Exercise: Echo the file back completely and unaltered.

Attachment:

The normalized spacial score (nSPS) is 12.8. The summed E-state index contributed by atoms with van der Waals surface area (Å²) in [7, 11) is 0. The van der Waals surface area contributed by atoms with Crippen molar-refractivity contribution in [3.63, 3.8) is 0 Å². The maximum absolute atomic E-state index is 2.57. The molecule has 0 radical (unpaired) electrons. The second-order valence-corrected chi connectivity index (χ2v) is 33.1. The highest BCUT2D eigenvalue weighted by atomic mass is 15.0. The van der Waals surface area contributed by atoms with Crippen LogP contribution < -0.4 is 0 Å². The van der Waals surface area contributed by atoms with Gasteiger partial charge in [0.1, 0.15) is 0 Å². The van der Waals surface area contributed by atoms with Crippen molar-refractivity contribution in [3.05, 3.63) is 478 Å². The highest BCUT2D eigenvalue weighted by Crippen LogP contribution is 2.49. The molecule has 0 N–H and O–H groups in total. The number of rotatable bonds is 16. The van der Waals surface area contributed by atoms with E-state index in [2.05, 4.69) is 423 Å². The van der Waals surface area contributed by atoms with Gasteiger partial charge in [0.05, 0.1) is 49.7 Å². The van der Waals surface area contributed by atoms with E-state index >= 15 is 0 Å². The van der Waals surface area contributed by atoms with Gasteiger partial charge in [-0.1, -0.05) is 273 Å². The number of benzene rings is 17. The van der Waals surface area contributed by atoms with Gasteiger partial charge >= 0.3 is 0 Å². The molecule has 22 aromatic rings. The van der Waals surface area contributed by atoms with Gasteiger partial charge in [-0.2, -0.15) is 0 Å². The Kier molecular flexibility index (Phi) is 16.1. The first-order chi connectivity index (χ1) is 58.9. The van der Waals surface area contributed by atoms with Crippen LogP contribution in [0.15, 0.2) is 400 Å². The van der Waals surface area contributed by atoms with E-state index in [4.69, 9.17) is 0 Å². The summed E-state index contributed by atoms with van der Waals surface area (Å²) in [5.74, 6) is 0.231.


The normalized spacial score (nSPS) is 12.8. The summed E-state index contributed by atoms with van der Waals surface area (Å²) in [7, 11) is 0. The van der Waals surface area contributed by atoms with Crippen molar-refractivity contribution in [3.63, 3.8) is 0 Å². The maximum absolute atomic E-state index is 2.57. The molecule has 0 radical (unpaired) electrons. The second-order valence-corrected chi connectivity index (χ2v) is 33.1. The highest BCUT2D eigenvalue weighted by atomic mass is 15.0. The van der Waals surface area contributed by atoms with Crippen LogP contribution < -0.4 is 0 Å². The van der Waals surface area contributed by atoms with Gasteiger partial charge in [0.1, 0.15) is 0 Å². The van der Waals surface area contributed by atoms with Crippen molar-refractivity contribution in [3.05, 3.63) is 478 Å². The highest BCUT2D eigenvalue weighted by Crippen LogP contribution is 2.49. The molecule has 0 N–H and O–H groups in total. The number of rotatable bonds is 16. The van der Waals surface area contributed by atoms with E-state index in [2.05, 4.69) is 423 Å². The van der Waals surface area contributed by atoms with Gasteiger partial charge in [0.05, 0.1) is 49.7 Å². The van der Waals surface area contributed by atoms with E-state index >= 15 is 0 Å². The van der Waals surface area contributed by atoms with Gasteiger partial charge in [-0.1, -0.05) is 273 Å². The number of benzene rings is 17. The van der Waals surface area contributed by atoms with Gasteiger partial charge >= 0.3 is 0 Å². The molecule has 22 aromatic rings. The van der Waals surface area contributed by atoms with Gasteiger partial charge in [-0.2, -0.15) is 0 Å². The Kier molecular flexibility index (Phi) is 16.1. The first-order chi connectivity index (χ1) is 58.9. The van der Waals surface area contributed by atoms with Crippen LogP contribution in [0.15, 0.2) is 400 Å². The van der Waals surface area contributed by atoms with E-state index in [4.69, 9.17) is 0 Å². The summed E-state index contributed by atoms with van der Waals surface area (Å²) in [5.74, 6) is 0.231.